Notice how “id” indicates the grouping structure in the “random” argument. Time is specified as the random effect and “| id” indicates it is grouped by “id” (i.e., the 103 infants). In so many words, this allows us to capture the variability in each infant’s own change trajectory. We can think of plotting the cognitive test score for one infant over time and fitting a line to those three points. There will be some error in that line. But not as much error than if we fit a line to all infants in a group over the three times. In this latter scenario we’re not accounting for the grouping of the measurements by infant. We can actually see what happens if we don’t account for this grouping by doing an Analysis of Covariance (ANCOVA).

With ANCOVA, we’re basically doing regression with continuous and categorical variables. The usual approach to ANCOVA is to think of doing a regular ANOVA analysis but blocking on a continuous variable. For example, comparing cholesterol levels (y) between a treated group and a reference group adjusted for age (x, in years). We’re interested in the treatment effect but we want to account for the effect of age.

We can naively do ANCOVA with the Chapter 3 example from ALDA as follows:

lm(cog ~ program + time + time:program, data=ch3)

Look at the results:

             Estimate Std. Error t value Pr(>|t|)    
(Intercept)   107.841      1.773  60.822  < 2e-16 ***
program         6.855      2.363   2.901  0.00399 ** 
time          -21.133      2.747  -7.694 1.99e-13 ***
program:time    5.271      3.660   1.440  0.15087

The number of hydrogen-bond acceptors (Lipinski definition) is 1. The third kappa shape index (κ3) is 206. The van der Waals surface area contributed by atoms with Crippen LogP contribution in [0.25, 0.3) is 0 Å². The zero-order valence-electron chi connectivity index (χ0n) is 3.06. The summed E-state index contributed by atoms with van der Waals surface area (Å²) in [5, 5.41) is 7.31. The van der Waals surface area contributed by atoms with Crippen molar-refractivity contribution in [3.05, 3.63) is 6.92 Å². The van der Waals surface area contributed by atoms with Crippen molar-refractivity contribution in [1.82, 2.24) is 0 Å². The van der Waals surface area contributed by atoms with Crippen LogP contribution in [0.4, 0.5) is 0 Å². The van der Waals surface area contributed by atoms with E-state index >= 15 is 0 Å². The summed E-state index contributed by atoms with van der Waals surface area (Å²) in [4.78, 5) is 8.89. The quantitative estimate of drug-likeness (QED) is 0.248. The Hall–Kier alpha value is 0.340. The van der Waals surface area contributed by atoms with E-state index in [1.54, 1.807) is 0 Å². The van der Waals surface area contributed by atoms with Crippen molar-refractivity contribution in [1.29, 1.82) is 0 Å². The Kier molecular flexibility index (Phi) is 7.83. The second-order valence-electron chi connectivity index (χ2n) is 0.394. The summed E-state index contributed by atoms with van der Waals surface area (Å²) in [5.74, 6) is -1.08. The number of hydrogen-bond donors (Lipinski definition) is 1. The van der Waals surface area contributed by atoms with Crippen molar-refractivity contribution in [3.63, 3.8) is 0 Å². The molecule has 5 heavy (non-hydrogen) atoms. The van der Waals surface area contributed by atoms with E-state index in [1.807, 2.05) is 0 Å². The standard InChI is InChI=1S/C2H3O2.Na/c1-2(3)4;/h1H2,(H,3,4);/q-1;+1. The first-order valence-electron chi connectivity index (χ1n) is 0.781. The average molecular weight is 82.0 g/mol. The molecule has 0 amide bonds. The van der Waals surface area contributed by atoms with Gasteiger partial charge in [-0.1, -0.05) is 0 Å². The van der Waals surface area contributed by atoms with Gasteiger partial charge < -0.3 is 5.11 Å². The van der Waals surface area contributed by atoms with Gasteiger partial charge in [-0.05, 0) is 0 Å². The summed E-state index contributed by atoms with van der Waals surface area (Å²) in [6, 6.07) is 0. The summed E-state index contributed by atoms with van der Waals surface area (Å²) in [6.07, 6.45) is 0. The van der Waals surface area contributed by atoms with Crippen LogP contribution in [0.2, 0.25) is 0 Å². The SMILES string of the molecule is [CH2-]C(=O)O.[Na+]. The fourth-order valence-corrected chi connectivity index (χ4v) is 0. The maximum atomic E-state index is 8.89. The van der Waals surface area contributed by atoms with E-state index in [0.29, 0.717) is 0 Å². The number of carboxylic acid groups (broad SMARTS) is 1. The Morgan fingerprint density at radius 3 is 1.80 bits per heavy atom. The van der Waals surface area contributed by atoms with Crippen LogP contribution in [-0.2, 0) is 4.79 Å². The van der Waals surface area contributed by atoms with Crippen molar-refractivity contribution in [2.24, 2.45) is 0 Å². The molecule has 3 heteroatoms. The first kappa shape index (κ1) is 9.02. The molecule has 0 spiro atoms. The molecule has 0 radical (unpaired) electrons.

Now compare those to the multilevel modelling results, obtained from the call to lme() above:

                 Value Std.Error  DF   t-value p-value
(Intercept)  107.84074  2.048799 204  52.63608  0.0000
time         -21.13333  1.903664 204 -11.10140  0.0000
program        6.85466  2.730259 101   2.51063  0.0136
time:program   5.27126  2.536850 204   2.07788  0.0390

Notice the similarities? That's right, both return the same model coefficients! But compare the difference in standard errors. The most dramatic is the interaction between time and program. In the ANCOVA analysis the interaction appears to be insignificant (SE = 3.7; p = 0.15). But in the multilevel model it's significant at the 5% level (SE = 2.5; p = 0.03). We see that the ANCOVA model does not take into account the change trajectories at the individual level, and is thus not sensitive enough to detect the significant difference in rates of cognitive decline between the infants in the program and those in the control group.

The Multilevel Model for Change (Ch 3 of ALDA)